This one (yes, puns!) is a car we think almost everyone has been waiting for, mostly to see if it can actually work as a road car. The idea behind the One was that it would be the first supercar or hypercar to use a Formula 1 engine, in this case the Mercedes-AMG F1 W07, modified only enough to run on “regular” fuel instead of race fuel and to keep the idle and maximum RPMs within road legal ranges.
Originally meant to hit the streets in 2019, the Mercedes-AMG One has faced serious delays after being unveiled in 2017 since using an F1 hybrid system in a road car turned out to be a much more challenging proposition than expected. This is mostly from serious reliability issues with two of the four components that comprise the hybrid system, namely the MGU-H (Motor Generator Unit – Heat) that recovers unused energy from the turbocharger, and the MGU-K (Motor Generator Unit – Kinetic) which is connected directly to the crankshaft to recover energy while braking.
These two systems, combined with the two independent electric motors on each front wheel combine to add 600 HP to the 1.6L turbo V6’s output of 750 HP. This gives the One a final combined output of 1,150 HP (average).
Powering the rear wheels through an 8-speed single clutch semi-automatic transmission, and the front wheels via two electric motors, the car is expected to blast through 60 MPH in under 2.5 seconds, and top out at over 215 MPH.
The reason this is exciting this year is because the car has finally entered into homologation testing, the final step needed for production, with that expected to last only a few months to satisfy all the requisite authorities. AMG already has everything set up to start production within 48 hours’ notice of approval, so it’s very likely this impossible car, 5 years after it was first revealed, will finally prove it is possible to put a complex, modern Formula 1 engine in a road car.
2022 Toyota GR86
“Wait a minute,” we already hear you saying. Yes, the Toyota GR86 is not a supercar, and yes, it is related to the Toyota GT86. However, the important initials in the name of the car to pay attention to are GR. They stand for Gazoo Racing, the motorsports division of Toyota that has superseded TRD as the most important initials that can be attached to one of their sports cars.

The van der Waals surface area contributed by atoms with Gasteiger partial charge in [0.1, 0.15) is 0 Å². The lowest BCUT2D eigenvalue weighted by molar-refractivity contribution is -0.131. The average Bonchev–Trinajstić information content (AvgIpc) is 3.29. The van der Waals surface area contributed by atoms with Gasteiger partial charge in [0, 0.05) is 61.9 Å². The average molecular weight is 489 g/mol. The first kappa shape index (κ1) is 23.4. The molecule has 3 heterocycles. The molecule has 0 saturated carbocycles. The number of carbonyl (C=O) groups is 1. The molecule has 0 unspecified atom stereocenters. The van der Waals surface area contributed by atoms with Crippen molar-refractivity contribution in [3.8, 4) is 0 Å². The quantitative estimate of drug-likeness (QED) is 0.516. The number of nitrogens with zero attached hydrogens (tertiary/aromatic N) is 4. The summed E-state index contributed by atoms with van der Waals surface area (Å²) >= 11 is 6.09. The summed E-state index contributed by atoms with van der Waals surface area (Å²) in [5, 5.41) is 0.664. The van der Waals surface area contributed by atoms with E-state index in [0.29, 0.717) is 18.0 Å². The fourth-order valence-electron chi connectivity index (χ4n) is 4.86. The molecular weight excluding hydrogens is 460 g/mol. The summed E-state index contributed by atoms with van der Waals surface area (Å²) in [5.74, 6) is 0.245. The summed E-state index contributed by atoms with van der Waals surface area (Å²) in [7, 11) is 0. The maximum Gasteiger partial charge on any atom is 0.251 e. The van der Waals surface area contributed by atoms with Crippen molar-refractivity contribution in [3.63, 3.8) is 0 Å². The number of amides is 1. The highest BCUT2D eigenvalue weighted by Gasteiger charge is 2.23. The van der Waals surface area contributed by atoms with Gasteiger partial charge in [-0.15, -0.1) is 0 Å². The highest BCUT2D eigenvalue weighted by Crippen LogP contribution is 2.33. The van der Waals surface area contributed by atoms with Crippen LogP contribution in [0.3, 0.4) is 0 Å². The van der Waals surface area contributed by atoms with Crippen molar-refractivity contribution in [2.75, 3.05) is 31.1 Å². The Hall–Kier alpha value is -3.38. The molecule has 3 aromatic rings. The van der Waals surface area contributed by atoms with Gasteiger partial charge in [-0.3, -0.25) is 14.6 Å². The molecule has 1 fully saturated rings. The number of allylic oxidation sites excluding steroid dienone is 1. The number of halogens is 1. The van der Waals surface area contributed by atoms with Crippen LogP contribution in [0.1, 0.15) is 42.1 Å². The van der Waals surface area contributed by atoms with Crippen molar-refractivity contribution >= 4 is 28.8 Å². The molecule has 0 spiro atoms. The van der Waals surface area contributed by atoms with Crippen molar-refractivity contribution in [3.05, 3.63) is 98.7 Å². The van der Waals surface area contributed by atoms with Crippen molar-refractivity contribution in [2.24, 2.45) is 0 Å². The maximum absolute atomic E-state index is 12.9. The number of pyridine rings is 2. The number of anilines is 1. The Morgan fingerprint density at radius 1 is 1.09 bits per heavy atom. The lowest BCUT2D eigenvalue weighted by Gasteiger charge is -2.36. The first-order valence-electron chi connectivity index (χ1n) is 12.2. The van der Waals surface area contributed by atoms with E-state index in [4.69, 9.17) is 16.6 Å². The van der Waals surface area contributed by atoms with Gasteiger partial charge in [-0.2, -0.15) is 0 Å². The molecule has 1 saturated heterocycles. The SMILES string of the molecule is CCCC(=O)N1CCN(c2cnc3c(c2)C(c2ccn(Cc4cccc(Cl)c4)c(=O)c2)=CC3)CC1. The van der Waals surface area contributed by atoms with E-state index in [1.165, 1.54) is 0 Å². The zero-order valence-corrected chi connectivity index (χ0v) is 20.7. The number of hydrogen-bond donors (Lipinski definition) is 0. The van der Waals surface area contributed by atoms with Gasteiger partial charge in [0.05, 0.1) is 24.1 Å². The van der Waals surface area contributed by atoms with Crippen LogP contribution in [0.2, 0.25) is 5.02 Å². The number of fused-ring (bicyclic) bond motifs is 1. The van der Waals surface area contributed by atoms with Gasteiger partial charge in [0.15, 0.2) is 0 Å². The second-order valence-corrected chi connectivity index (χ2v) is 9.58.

The first GT86, which was also sold for a while as the Scion FR-S, had a great chassis, awesome handling, and with the electronic aids off you could stick the rear end sideways and hold on to some pretty ridiculous powerslides. However, the key word there is power, and the first generation 86 simply didn’t have enough, at 205 HP from the 2.0L FA20 boxer.
It also had a fairly fatal flaw in that the torque curve, well, didn’t. It curved up a little after 3,500 RPM, and then it hit the now infamous torque drop-off, where you got all the horsepower you needed, but the torque seemingly took a vacation somewhere overseas.
This has been remedied in the 2022 GR86, as the road development section of Gazoo Racing got their grubby little hands on the car and made it better. 2.0L boxer gone, 2.4L FE24D installed. 230 HP on tap, 190 lbs-ft of torque—with a curve that actually curves up.
The engine is mounted a few millimeters lower than before, with the hood, roof, and bumpers now made of a different aluminum alloy with the same strength as those of the previous car. This is specifically to shed tens of pounds of weight to move the center of gravity lower for better handling.
The chassis has also been worked on to go from great to superb as it is now 50% stiffer in torsional rigidity, and the steering has been made just a touch quicker than in the first generation (so it’s easier to wag the tail if you want to).
Already on sale in Japan, the GR86 has just started sales in North America, the UK, and Europe, with deliveries expected in the next few months.
2022 Lotus Emira